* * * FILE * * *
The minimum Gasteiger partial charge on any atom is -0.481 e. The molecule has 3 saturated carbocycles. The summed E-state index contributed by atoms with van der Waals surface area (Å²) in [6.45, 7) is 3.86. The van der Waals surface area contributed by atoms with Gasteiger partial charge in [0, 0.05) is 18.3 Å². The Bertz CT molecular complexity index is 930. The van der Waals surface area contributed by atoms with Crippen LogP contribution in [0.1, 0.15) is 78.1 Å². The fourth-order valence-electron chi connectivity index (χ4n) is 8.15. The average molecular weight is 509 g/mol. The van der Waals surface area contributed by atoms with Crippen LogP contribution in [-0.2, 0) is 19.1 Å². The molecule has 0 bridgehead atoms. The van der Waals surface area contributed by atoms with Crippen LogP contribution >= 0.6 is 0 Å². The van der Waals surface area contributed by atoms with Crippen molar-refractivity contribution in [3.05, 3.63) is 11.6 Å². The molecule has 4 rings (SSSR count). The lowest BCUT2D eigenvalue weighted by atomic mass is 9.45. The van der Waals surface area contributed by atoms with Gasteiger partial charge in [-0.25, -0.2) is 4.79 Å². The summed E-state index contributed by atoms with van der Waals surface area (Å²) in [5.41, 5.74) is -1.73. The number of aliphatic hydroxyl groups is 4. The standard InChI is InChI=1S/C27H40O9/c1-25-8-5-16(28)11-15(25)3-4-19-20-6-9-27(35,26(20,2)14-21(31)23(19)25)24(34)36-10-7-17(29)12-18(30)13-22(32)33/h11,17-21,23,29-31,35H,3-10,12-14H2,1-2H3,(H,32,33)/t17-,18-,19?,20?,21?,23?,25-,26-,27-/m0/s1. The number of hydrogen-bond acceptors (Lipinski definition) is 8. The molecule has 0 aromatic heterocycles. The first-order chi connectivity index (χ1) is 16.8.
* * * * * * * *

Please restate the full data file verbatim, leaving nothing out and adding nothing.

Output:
The minimum Gasteiger partial charge on any atom is -0.481 e. The molecule has 3 saturated carbocycles. The summed E-state index contributed by atoms with van der Waals surface area (Å²) in [6.45, 7) is 3.86. The van der Waals surface area contributed by atoms with Gasteiger partial charge in [0, 0.05) is 18.3 Å². The Bertz CT molecular complexity index is 930. The van der Waals surface area contributed by atoms with Crippen LogP contribution in [0.1, 0.15) is 78.1 Å². The fourth-order valence-electron chi connectivity index (χ4n) is 8.15. The average molecular weight is 509 g/mol. The van der Waals surface area contributed by atoms with Crippen LogP contribution in [-0.2, 0) is 19.1 Å². The molecule has 0 bridgehead atoms. The van der Waals surface area contributed by atoms with Crippen LogP contribution >= 0.6 is 0 Å². The van der Waals surface area contributed by atoms with Crippen molar-refractivity contribution in [3.05, 3.63) is 11.6 Å². The molecule has 4 rings (SSSR count). The lowest BCUT2D eigenvalue weighted by atomic mass is 9.45. The van der Waals surface area contributed by atoms with Gasteiger partial charge in [-0.25, -0.2) is 4.79 Å². The summed E-state index contributed by atoms with van der Waals surface area (Å²) in [5.41, 5.74) is -1.73. The number of aliphatic hydroxyl groups is 4. The standard InChI is InChI=1S/C27H40O9/c1-25-8-5-16(28)11-15(25)3-4-19-20-6-9-27(35,26(20,2)14-21(31)23(19)25)24(34)36-10-7-17(29)12-18(30)13-22(32)33/h11,17-21,23,29-31,35H,3-10,12-14H2,1-2H3,(H,32,33)/t17-,18-,19?,20?,21?,23?,25-,26-,27-/m0/s1. The number of hydrogen-bond acceptors (Lipinski definition) is 8. The molecule has 0 aromatic heterocycles. The first-order chi connectivity index (χ1) is 16.8.